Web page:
One aspect of the newly-passed FISA law that deserves a bit of extra scrutiny is the amount of pressure it puts on “minimization procedures,” one of the few points of contact between the surveillance program and the FISA court. This is arguably part of a drift we’ve already seen a fair amount of in foreig intel surveillance.
With traditional wiretapping, most of the protection of civil liberties is done up front: Law enforcement marshalls its evidence, shows that there’s probable cause to suspect a particular person or group, shows that there’s reason to expect that they will be using a particular communications facility, shows that the information sought can’t be obtained by ordinary investigative methods, and gets a judge to sign off in advance. For intel surveillance, even under traditional FISA warrants, the rules have always been a little different: You’d get a broader up-front collection mandate, with the understanding that you were probably going to collect a lot of irrelevant information, and then “minimize” that information after the fact, when you had chance to sort it out and figure out what was important and what wasn’t. And there are good reasons for this: Spies and terrorists often speak in coded language, or just in other languages that can’t be immediately translated.
Still, given that surveillance under the new FISA bill shift almost the whole burden of civil liberties protection to post hoc minimization, it’s worth considering exactly what that means.
Minimization takes place in three stages: Acquisition (filtering what’s kept right at the moment of interception), Retention (what’s saved and what’s discarded—or, as we’ll see, “discarded”), and Dissemination. Acquisition is allowed to be pretty broad. At the “retention” stage, the rules are similarly loose. A recent FISC opinion describes the applicable standard:
The most critical step in retention is the analysis in which an informed judgment is made as to whether or not the communications or other data seized is foreign intelligence information. To guide FBI personnel in this deterinination the Standard Minimization Procedures for U.S. Person Agent of a Foreign Power in Section 3.(a)(4) Acquisition/Intereeption/Monitoring and Logging provide that “communications of or concerning United States persons that could not be foreign intelligence information or are not evidence of a crime . . . may not be logged or summarized.” (emphasis added). Minimization is required only if the information “could not be” foreign intelligence. Thus, it is obvious that the standard for retention of FISA-acquired information is weighted heavily in favor of the government.
Given the assumption that intelligence targets do not just openly say things like: “So, the bombing is on for next Tuesday, right?” there is probably not a whole lot that could not be foreign intelligence information—and even here, evidence of a crime can be retained whether or not it its related to foreign intelligence.
Even here, though, “retention” does not mean what you probably think it means. Apparently, at least as recently as a few years ago, intercepted information was considered “retained” if it was logged and indexed for easy retrieval. It could be considered “minimized” if not logged, even if a raw recording or copy of the intercept was kept. Bear in mind that while, at the time of FISA’s passage, it was probably true that failure to log a recording rendered it inacessible for practical purposes, the NSA and other agencies have extremely sophisticated search software for both text and audio. A table of contents is less important if you can Google.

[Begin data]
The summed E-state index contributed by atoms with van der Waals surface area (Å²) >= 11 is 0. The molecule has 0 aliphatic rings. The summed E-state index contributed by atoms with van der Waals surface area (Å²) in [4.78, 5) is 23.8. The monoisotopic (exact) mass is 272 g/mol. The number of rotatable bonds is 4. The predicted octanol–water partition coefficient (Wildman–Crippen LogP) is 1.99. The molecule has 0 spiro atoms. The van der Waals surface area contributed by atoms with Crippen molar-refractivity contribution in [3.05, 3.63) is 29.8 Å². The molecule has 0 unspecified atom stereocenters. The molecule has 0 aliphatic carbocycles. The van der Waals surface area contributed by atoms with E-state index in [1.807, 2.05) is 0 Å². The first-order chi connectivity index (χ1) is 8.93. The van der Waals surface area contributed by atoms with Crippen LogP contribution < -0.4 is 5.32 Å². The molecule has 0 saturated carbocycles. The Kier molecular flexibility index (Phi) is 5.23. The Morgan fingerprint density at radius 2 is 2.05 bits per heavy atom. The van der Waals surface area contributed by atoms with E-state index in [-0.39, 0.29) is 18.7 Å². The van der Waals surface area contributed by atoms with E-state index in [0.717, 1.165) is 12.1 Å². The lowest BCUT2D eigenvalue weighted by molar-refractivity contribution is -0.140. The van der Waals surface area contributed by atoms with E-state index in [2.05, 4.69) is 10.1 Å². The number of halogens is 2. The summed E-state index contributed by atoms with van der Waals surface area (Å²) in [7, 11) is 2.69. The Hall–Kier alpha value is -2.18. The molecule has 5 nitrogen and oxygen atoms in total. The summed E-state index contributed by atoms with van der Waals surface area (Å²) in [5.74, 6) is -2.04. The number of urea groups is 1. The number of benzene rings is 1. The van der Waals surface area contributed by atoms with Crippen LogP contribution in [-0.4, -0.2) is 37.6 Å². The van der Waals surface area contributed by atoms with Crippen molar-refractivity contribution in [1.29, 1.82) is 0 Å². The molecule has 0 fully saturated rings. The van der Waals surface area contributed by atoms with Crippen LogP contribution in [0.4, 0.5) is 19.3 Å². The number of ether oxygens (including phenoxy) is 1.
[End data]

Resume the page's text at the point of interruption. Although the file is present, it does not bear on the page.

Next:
David Kris and Doug Wilson, in their absolutely invaluable book National Security Investigations and Prosecutions discuss a 2003 case, U.S. v. Sattar. In that case, they write, over the course of extended FISA surveillance of a group of targets, “approximately 5,175 pertinent voice calls .. were not minimized.” But when it came time for the discovery phase of a criminal trial against those targets, the FBI “retrieved and disclosed to the defendants over 85,000 audio files … obtained through FISA surveilance.” That is, though these communications were “minimized,” when faced with the legal duty to cough up what they had, the FBI was still able to pull up the full records. Let me boldface this part, because it’s pretty important: Just because a communication has been “minimized” doesn’t mean it’s not being kept.
At the dissemination stage, agencies are supposed to redact identifying information of U.S. persons except when necessary to make sense of foreign intelligence information or when it constitutes evidence of a crime. One potential issue here is that given the government’s broad and continuing data mining, there’s at least a reasonable question to be raised as to whether the likely identity of one party to a communication could be pinpointed without enormous effort if the agency receiving a redacted transcript has access to those capabilities.
Now, minimization is great, and as I say above, there are solid reasons why intelligence surveillance probably needs to shift some oversight and checks from the front-end to the back-end, relative to Title III criminal wiretapping. But it is not a substitute for front-end oversight, and certainly not if we now have the capacity to do truly mass-scale acquisition and filtering.